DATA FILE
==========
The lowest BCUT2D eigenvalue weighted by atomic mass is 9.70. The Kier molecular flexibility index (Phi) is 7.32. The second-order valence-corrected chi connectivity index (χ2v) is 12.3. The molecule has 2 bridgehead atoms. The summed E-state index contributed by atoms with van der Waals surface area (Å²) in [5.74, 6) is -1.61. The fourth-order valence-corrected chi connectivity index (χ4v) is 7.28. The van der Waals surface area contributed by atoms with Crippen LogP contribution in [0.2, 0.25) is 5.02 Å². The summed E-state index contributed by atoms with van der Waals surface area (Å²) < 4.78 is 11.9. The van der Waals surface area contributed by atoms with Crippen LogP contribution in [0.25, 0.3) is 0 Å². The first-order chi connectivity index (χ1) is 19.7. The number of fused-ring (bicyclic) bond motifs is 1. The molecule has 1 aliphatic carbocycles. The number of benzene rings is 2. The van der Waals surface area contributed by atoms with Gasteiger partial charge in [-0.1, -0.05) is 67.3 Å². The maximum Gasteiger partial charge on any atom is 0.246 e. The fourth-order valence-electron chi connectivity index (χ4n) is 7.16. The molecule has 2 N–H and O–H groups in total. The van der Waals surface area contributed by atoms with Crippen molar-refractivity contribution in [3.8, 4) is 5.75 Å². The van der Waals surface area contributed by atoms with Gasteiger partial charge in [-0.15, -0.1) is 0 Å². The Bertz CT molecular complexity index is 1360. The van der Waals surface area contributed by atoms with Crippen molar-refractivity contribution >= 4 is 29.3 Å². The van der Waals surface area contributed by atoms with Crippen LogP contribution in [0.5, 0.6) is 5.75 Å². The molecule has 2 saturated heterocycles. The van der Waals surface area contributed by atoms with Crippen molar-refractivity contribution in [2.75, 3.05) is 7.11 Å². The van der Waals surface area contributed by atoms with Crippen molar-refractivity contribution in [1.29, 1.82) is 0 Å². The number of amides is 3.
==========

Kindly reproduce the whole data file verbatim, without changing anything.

The lowest BCUT2D eigenvalue weighted by atomic mass is 9.70. The Kier molecular flexibility index (Phi) is 7.32. The second-order valence-corrected chi connectivity index (χ2v) is 12.3. The molecule has 2 bridgehead atoms. The summed E-state index contributed by atoms with van der Waals surface area (Å²) in [5.74, 6) is -1.61. The fourth-order valence-corrected chi connectivity index (χ4v) is 7.28. The van der Waals surface area contributed by atoms with Crippen LogP contribution in [0.2, 0.25) is 5.02 Å². The summed E-state index contributed by atoms with van der Waals surface area (Å²) < 4.78 is 11.9. The van der Waals surface area contributed by atoms with Crippen LogP contribution in [0.25, 0.3) is 0 Å². The first-order chi connectivity index (χ1) is 19.7. The number of fused-ring (bicyclic) bond motifs is 1. The molecule has 1 aliphatic carbocycles. The number of benzene rings is 2. The van der Waals surface area contributed by atoms with Gasteiger partial charge in [-0.1, -0.05) is 67.3 Å². The maximum Gasteiger partial charge on any atom is 0.246 e. The fourth-order valence-electron chi connectivity index (χ4n) is 7.16. The molecule has 2 N–H and O–H groups in total. The van der Waals surface area contributed by atoms with Crippen molar-refractivity contribution in [3.8, 4) is 5.75 Å². The van der Waals surface area contributed by atoms with Gasteiger partial charge in [-0.15, -0.1) is 0 Å². The Bertz CT molecular complexity index is 1360. The van der Waals surface area contributed by atoms with Crippen molar-refractivity contribution >= 4 is 29.3 Å². The van der Waals surface area contributed by atoms with Crippen LogP contribution in [0.5, 0.6) is 5.75 Å². The molecule has 2 saturated heterocycles. The van der Waals surface area contributed by atoms with Crippen molar-refractivity contribution in [2.75, 3.05) is 7.11 Å². The van der Waals surface area contributed by atoms with Crippen molar-refractivity contribution in [1.29, 1.82) is 0 Å². The number of amides is 3.